My Train Journey along the Western Ghats

Punith Salian
4 min readMar 9, 2019


I usually travel on trains as I feel train journeys are more comfortable compared to the bus. This time wanted to try out something new so decided to take a train to Bangalore from Mangalore in the morning. I knew that I had to sit for around 10 hours but the thought of the scenic Western Ghats made me go ahead and book tickets that too on the AC coach to beat the heat and to feel more comfortable.

Interior of the Yeshwathpur-Karwar Express

Starting from Mangalore Junction Station around 12 ‘o clock in the afternoon was a different experience altogether. I was comfortably placed in the centre of the coach. The other half of the passengers were all facing towards me as there was no seat just in front of me.

The train started on its scheduled time of departure. It was around 9 hours of journey to reach Bangalore. I had heard about the picturesque beauty of the train trail along the Western Ghats. I had created an opportunity to witness it.

I had a Kindle ebook reader along with me just in case I felt bored. I just saw people around talking and some kids playing. These kept me entertained for some while.

I started reading Kindle, deciding on what to read as my reading list was quite long. Finally, I settled down for a book and started reading it.

It was around 1:30 p.m. we were in the Subramanya Station. I could see a large number of people boarding the train and the train was jam-packed in no time. All these are pilgrims visiting the Kukke Subramanya Temple. I started feeling hungry. I opened my packed tiffin box loaded with Mangalore Buns, Boiled Rice with Amaranthus Curry and a Pulav.

I looked around to see everyone having their lunch. The people who were already there and the people who just boarded the train all of them. It felt like some trigger initiated all of them to have lunch at the same time.

It was a nice feeling to have a home cooked delicious food, and my hunger was extinguished as soon as I finished my lunch.

The stretch from Subramanya to Sakleshpura was a Western Ghats belt and we are entering into it. There were no houses seen besides the track. It was all filled with the lush greenery. We were greeted by a tunnel, around 100m length and no lights inside, people around were excited as the train entered the darkness, though there were lights lit inside it to ensure we were not in dark.

Apparently, the track stretching from Kukke Subramanya to Sakaleshpura is called Green Route, which is around 52 Kms long. There are around 57 tunnels and 109 bridges.

The bridges were so steep down that one could not literally see the river flowing underneath. There is a river that flows alongside the railway track along the trail. It was as if the river is accompanying the train in its journey, though the river is headed towards the west in the opposite direction to that of the movement of the train.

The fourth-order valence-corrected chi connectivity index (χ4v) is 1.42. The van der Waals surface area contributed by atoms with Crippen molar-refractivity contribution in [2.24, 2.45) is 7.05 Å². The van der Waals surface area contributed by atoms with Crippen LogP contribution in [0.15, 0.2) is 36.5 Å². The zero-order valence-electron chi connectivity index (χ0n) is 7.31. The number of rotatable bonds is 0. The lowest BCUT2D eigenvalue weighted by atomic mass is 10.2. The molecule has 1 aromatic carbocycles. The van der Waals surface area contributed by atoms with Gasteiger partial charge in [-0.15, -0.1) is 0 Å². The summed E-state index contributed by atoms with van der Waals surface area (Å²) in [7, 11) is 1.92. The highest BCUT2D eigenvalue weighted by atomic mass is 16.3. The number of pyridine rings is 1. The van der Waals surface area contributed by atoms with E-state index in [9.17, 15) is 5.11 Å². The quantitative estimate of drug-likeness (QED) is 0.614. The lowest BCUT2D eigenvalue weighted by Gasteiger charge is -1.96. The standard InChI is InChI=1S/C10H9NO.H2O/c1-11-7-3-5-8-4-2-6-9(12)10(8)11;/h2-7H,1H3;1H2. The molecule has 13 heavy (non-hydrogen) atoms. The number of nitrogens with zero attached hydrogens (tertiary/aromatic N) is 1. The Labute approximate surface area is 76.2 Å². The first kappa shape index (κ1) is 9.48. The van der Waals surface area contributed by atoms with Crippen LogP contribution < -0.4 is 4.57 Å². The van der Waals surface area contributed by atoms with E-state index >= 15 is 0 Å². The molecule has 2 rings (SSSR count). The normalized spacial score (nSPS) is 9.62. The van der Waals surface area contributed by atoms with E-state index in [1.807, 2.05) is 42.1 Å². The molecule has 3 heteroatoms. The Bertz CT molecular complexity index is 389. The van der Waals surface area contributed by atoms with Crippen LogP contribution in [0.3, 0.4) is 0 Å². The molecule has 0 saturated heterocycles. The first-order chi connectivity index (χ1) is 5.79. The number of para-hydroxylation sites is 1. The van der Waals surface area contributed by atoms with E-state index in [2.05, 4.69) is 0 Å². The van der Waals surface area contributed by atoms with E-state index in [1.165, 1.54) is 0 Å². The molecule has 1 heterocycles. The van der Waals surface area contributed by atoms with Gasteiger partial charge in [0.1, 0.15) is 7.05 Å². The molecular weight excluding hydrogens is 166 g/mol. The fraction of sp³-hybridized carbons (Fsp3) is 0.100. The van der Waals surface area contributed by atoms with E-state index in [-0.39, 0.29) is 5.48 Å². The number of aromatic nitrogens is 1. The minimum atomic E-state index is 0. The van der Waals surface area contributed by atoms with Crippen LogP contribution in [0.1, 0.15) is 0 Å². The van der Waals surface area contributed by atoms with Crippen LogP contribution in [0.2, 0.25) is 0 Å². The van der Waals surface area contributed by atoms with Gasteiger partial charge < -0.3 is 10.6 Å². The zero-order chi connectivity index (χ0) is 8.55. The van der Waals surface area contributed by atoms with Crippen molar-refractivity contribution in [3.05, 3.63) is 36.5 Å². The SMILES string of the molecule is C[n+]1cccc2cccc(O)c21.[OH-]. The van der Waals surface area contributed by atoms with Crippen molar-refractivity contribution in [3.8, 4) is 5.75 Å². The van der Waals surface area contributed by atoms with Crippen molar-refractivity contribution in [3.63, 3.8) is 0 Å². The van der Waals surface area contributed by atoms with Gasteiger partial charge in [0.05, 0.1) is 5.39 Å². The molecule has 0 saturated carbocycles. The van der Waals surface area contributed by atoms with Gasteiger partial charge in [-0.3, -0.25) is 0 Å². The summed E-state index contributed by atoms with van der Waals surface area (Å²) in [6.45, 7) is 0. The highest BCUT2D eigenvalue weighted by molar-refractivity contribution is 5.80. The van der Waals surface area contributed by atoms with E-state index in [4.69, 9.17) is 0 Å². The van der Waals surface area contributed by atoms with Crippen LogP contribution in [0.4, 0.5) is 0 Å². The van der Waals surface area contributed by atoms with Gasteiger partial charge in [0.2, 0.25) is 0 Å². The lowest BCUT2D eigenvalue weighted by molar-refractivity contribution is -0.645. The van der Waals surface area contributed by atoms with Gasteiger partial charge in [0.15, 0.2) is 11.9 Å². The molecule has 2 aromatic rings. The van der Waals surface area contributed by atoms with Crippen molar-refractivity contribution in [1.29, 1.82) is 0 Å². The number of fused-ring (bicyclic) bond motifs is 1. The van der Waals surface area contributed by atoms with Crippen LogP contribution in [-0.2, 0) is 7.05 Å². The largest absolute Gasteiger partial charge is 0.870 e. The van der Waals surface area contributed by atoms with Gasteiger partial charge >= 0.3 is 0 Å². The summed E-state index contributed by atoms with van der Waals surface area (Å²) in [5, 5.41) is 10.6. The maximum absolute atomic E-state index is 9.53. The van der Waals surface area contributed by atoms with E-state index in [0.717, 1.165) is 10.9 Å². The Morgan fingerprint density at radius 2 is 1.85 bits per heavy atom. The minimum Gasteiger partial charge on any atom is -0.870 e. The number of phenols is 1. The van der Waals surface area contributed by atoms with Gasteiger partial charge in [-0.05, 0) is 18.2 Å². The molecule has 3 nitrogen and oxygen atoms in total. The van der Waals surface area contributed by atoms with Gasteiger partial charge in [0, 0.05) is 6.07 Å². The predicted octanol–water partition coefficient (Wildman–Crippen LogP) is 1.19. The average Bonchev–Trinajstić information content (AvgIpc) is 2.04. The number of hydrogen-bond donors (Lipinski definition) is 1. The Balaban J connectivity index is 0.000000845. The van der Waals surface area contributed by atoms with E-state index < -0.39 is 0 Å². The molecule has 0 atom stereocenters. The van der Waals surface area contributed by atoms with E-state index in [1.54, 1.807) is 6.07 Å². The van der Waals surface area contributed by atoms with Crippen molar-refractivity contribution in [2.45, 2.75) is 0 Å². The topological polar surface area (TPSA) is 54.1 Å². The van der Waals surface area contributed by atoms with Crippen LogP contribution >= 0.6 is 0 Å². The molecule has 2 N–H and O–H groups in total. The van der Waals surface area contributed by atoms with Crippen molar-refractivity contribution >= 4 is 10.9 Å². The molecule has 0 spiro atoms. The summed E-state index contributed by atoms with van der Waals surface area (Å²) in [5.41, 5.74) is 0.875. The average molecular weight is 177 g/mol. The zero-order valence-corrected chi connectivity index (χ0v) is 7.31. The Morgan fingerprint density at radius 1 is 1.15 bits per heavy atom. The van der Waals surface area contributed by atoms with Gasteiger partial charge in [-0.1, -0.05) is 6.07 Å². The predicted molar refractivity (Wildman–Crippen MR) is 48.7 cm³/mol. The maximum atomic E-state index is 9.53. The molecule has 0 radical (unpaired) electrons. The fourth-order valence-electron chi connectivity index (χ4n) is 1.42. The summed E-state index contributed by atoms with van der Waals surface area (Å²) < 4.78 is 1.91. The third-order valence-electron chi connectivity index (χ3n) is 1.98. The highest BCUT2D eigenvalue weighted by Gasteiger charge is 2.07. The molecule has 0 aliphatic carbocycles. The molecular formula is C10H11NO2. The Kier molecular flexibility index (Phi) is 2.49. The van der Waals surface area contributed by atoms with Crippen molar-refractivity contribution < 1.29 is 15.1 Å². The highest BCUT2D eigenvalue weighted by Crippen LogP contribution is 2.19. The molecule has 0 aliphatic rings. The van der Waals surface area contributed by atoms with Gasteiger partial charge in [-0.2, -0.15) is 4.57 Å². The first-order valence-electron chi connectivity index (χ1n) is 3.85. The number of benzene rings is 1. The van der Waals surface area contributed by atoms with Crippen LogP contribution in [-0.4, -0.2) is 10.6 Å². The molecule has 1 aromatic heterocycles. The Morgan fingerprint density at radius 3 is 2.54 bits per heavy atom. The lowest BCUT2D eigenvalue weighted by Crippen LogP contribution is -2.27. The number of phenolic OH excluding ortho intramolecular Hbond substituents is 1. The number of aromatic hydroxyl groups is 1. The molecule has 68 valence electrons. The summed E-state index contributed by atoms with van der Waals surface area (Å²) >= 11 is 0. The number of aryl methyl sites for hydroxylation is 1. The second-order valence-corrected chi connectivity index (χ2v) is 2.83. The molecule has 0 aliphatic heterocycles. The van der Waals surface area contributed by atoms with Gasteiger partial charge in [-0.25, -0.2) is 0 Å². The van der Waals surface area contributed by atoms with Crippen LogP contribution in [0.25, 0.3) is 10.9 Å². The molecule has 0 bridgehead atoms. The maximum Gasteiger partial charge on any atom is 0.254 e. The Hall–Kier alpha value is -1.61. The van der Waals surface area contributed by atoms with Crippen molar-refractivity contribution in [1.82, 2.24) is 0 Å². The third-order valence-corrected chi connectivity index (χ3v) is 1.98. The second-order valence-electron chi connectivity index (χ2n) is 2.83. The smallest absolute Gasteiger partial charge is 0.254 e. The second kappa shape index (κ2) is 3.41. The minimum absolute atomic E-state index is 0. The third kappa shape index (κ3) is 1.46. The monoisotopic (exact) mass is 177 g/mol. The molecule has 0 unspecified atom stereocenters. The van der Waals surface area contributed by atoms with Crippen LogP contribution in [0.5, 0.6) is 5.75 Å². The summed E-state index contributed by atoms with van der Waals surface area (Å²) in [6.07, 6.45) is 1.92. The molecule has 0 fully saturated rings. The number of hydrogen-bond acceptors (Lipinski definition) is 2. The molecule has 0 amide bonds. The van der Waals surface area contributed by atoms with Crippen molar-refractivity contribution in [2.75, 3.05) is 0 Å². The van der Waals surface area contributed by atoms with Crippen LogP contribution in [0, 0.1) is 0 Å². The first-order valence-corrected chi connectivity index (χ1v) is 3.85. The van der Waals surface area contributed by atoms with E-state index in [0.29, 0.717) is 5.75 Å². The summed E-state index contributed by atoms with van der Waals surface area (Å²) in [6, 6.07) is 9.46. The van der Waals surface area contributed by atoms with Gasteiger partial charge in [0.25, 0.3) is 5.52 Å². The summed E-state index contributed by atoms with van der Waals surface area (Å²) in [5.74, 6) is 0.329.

Photo shot from the train

Suddenly, I saw a group of hills approaching and they came closer and closer. At some point, I felt as if I am familiar with the hills. It was the thoughts of the Kumara Parvatha that came up in the flash, which I had trekked a few years back.

After Sakaleshpur, the train is passing through the grassland, open space, through the cities. I opened my Kindle and started reading books, I knew this would come handy in the journey.

I would recommend not to take trains during monsoons. This route is prone to landslides during Monsoons and chances that the train is cancelled or delayed is high. We might feel that the lush green environment is better seen during monsoons. But still, I would say somewhere around October-November should be an ideal time to be here.

We reached Bangalore finally around 8:30 p.m. and the train was slightly delayed. It was a blend of excitement initially which then went to being idle, bored and tired and looking at the time every now and then, at the maps to see the distance remaining to be covered to reach the Bangalore. In fact, I read each and every station name to track where we were and compared that information with the google maps, which also made the phone battery drain quicker and the phone was crying low battery. Then I decided not to look at the phone every now and then. I calmed down and sat there with patience until we reached Nelamangala. This place always excites me as it indicated we are close to Bangalore.

The train was in Bangalore station around 9 p.m. I had my dinner near the railway station and headed back to home.

It was mixed feeling to cherish, even though I made up my mind not to travel in the day train for long distance journeys. But it was worth exploring the train journey along this wonderful trail. I wish I could ride a bike sometime along this trail in future. A trek here would also be a good idea if anyone wants to explore more on the Western Ghats.

Thanks to — travelvigo for a Picture of the misty trail.



Punith Salian

Creative, traveller, writer, thinker, aspiring guitarist, electronics geek and to some extent an athlete!